“In this absorbing debut tale of excess and entertainment, the truth of both the music business and the artists themselves screams out from every page—testament not only to Mr. Dill’s quarter of a century as an industry insider but also to his acute observation skills.”
As intricate as a Dolly Parton hairdo, Stuart Dill’s debut novel takes readers on a rollercoaster ride through the ins and outs of Nashville’s country music scene, all the way to New York, Los Angeles, and London in search of a would-be killer.
But it’s not only the hit man who’s being sought in this bang-up-to-date murder mystery, but also a savior for an arrogant business slowly dying because of its inability to adjust to a brave new digital world. “The ‘i’ generation . . . had broken the music industry’s oligopoly and price-fixing and brought it to its knees with the simple click of a mouse.”
Country singer Ripley Graham, the new king of Nashville, has used e-commerce to hitch a swift ride into the music stratosphere. He’s a blueprint for how the music industry could save itself. Second only to Lady Gaga in the Twittersphere and with over 28 million Facebook friends, he’s a web-savvy Internet icon breaking box office records and raking in millions in advance sales.
But his record company’s execs aren’t playing ball. Taking the astronomical profits he generates and giving very little back, they’re intractable—and Ripley’s mad as hell. So mad, he’s determined to make them pay.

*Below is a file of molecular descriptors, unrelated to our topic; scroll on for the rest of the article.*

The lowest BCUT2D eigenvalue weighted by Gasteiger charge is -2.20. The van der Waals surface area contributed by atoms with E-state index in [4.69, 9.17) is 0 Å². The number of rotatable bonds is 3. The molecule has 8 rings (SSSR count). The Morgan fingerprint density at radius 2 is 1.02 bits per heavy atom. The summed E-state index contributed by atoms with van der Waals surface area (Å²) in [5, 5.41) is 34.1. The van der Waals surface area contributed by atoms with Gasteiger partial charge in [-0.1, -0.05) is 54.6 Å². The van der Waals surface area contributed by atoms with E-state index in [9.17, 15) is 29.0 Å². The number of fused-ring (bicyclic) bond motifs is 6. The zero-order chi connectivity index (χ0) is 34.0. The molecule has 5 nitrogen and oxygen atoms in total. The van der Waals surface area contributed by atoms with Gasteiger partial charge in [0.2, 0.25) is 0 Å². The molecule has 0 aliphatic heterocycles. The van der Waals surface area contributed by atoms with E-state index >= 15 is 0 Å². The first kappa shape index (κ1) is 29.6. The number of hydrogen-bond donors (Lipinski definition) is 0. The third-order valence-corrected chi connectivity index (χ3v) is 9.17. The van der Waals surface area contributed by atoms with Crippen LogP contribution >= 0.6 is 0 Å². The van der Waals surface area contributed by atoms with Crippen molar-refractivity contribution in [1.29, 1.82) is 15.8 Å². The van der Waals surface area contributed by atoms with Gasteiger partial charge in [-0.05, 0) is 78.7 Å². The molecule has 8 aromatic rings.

But for each of them, of course, the truth is different.
“Come on, Simon, you know the scam,” the disgruntled superstar complains to his manager, Simon Stills. “They pay me 12 percent—12 percent! That means they take 88 percent.”
But there’s another side, too. As Warren MacCabe, chairman and CEO of Galaxy Records, tells his sidekick: “Working with artists is like trying to keep the gates closed to Jurassic Park. Those creatures are cute when they hatch out of their eggs, but they grow up, and if they escape, they will eat you alive.”
When shots ring out on the Grand Ole Opry set of Ripley’s new video, two members of his management team are hit—and one of them, his manager Simon, is left fighting for his life.
But were the shots meant for Ripley?
In this absorbing tale of excess and entertainment, the truth of both the music business and the artists themselves screams out from every page—testament not only to Mr. Dill’s quarter of a century as an industry insider but also to his acute observation skills.